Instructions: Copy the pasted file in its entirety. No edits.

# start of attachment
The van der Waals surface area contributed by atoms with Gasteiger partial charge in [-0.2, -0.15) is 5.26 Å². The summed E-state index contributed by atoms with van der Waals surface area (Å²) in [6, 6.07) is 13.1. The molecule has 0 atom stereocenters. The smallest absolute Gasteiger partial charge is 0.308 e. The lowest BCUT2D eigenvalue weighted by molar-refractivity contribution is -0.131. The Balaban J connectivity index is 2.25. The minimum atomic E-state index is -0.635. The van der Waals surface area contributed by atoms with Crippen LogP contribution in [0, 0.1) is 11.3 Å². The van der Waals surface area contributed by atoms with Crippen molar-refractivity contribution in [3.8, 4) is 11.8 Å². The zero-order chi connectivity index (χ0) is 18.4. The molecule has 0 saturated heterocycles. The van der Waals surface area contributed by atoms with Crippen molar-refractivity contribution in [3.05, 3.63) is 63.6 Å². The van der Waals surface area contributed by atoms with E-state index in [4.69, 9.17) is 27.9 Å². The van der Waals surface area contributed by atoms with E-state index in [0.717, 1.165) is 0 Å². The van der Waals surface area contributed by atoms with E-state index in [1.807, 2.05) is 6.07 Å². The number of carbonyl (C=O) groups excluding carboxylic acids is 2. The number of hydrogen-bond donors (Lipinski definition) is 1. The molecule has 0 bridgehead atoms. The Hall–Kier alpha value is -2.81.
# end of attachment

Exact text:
The van der Waals surface area contributed by atoms with Gasteiger partial charge in [-0.2, -0.15) is 5.26 Å². The summed E-state index contributed by atoms with van der Waals surface area (Å²) in [6, 6.07) is 13.1. The molecule has 0 atom stereocenters. The smallest absolute Gasteiger partial charge is 0.308 e. The lowest BCUT2D eigenvalue weighted by molar-refractivity contribution is -0.131. The Balaban J connectivity index is 2.25. The minimum atomic E-state index is -0.635. The van der Waals surface area contributed by atoms with Crippen LogP contribution in [0, 0.1) is 11.3 Å². The van der Waals surface area contributed by atoms with Crippen molar-refractivity contribution in [3.8, 4) is 11.8 Å². The zero-order chi connectivity index (χ0) is 18.4. The molecule has 0 saturated heterocycles. The van der Waals surface area contributed by atoms with Crippen molar-refractivity contribution in [3.05, 3.63) is 63.6 Å². The van der Waals surface area contributed by atoms with E-state index in [4.69, 9.17) is 27.9 Å². The van der Waals surface area contributed by atoms with E-state index in [0.717, 1.165) is 0 Å². The van der Waals surface area contributed by atoms with E-state index in [1.807, 2.05) is 6.07 Å². The number of carbonyl (C=O) groups excluding carboxylic acids is 2. The number of hydrogen-bond donors (Lipinski definition) is 1. The molecule has 0 bridgehead atoms. The Hall–Kier alpha value is -2.81.